For every successful IT Infrastructure Library (ITIL) implementation, there’s (at least) one that doesn’t go so well. Resistance to the structure imposed by ITIL, from business users and/or IT staff, can be a big problem, as IT Business Edge’s Ann All wrote in a blog post.
So how can you increase your chances of winning ITIL acceptance in your organization? Click through for 14 tips Ann gleaned from analysts and IT professionals who have been involved in ITIL initiatives.
Click through for tips on completing a successful IT Infrastructure Library (ITIL) initiative.
Start with realistic expectations. If you start out thinking ITIL will help you cut your IT costs in half, you will be disappointed.
Ensure you have management support by enlisting a strong executive-level sponsor.
Begin with a solid baseline, looking at unit costs, quality and productivity. Measure in granular enough detail so improvements can be tied directly to an ITIL process or tool.
Ask users to help you determine which processes are the strongest candidates for improvement. ITIL is an organizational effort and thus cannot be confined to IT. Many companies start with pain points related to incident, problem and change management, as they can produce quick wins and visible results.
Determine key performance indicators, again through joint discussions. Remember to measure in granular detail.
Invest time in educating users about ITIL’s benefits, preferably with diagrams showing how workflows can be streamlined. Make sure users understand how to use ITIL tools and processes.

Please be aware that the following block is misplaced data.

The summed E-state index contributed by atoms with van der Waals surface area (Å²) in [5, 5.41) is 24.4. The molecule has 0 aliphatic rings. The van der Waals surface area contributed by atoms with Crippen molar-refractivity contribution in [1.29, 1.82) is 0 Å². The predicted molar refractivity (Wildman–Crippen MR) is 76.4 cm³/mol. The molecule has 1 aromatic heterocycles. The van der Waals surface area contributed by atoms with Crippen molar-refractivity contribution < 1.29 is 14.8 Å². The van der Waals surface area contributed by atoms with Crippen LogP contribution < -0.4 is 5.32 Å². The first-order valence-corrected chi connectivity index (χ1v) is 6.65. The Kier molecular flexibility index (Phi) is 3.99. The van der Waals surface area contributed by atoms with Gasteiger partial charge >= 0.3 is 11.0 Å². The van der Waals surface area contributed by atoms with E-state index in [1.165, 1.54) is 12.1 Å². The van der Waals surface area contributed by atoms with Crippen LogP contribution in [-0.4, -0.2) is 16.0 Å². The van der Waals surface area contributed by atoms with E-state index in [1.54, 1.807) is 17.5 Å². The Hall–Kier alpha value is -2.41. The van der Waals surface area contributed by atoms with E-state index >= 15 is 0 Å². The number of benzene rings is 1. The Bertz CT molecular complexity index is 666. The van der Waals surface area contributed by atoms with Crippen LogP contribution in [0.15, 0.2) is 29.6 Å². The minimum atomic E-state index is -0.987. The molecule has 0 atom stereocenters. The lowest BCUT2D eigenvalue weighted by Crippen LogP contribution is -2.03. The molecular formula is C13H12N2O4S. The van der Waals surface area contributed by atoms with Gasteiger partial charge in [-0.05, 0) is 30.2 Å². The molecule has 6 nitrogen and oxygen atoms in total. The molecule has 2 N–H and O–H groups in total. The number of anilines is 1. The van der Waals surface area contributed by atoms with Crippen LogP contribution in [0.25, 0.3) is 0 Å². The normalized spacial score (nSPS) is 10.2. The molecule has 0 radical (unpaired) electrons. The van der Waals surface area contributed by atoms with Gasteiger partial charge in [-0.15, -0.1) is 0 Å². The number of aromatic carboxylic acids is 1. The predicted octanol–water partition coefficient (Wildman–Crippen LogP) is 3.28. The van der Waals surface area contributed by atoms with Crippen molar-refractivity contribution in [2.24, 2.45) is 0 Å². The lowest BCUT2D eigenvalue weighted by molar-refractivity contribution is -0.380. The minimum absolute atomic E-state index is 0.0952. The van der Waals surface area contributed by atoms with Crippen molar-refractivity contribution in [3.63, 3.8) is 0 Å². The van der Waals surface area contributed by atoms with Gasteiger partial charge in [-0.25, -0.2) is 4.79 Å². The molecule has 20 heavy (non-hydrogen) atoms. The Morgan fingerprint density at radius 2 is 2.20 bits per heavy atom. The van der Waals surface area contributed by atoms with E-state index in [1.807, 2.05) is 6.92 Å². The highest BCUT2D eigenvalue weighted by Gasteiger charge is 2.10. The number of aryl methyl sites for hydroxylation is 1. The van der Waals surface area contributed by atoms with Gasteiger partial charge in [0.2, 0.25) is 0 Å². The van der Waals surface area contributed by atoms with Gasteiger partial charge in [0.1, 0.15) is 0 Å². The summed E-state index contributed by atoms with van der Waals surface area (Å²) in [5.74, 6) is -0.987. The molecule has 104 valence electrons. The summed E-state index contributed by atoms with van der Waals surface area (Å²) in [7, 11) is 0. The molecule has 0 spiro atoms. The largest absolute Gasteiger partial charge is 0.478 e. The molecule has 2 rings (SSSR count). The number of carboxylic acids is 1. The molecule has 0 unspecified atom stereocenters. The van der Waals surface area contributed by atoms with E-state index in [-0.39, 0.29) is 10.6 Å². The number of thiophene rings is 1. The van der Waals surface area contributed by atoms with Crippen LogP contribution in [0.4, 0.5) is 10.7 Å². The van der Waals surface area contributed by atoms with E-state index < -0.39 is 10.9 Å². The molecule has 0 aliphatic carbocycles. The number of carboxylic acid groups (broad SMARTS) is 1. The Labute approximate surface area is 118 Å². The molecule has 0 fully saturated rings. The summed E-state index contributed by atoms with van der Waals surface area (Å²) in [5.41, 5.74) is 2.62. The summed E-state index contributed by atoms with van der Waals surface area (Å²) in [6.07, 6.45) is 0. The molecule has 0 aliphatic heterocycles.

Reassure IT staff that their roles won’t be automated out of existence. Rather, ITIL will allow them to apply their time and energy to more strategic issues. They shouldn’t have to spend as much time firefighting, and firefighting will become less stressful if processes are better defined.
Focus on achieving small, incremental wins, and the momentum will take care of itself. But do promote positive results to create enthusiasm.
Demonstrate how ITIL can save money. Kelley Blue Book’s IT organization created a list of tools that could be eliminated with ITIL. The company’s director of Enterprise Operations said it enjoys savings by not paying license costs of multiple tools, and eliminating the costs of learning and maintaining them.
Change management can get costly if and when users try to circumvent ITIL processes. With the blessing of executive leadership, send a weekly e-mail listing all changes made the prior week.
Establish a functional service catalog to get a better handle on the costs of services offered.
Pick and choose the ITIL principles that will benefit your organization. You don’t have to adopt them all.
Don’t worry about moving all your processes to the latest version of ITIL. Many organizations use elements of both ITIL version 2 and version 3. Some experts believe ITIL neophytes should start with v. 2 to get more detailed operational information before moving to v. 3, which incorporates a more strategic approach to service.
Consider implementing ITIL with other governance practices such as project management, Six Sigma and COBIT.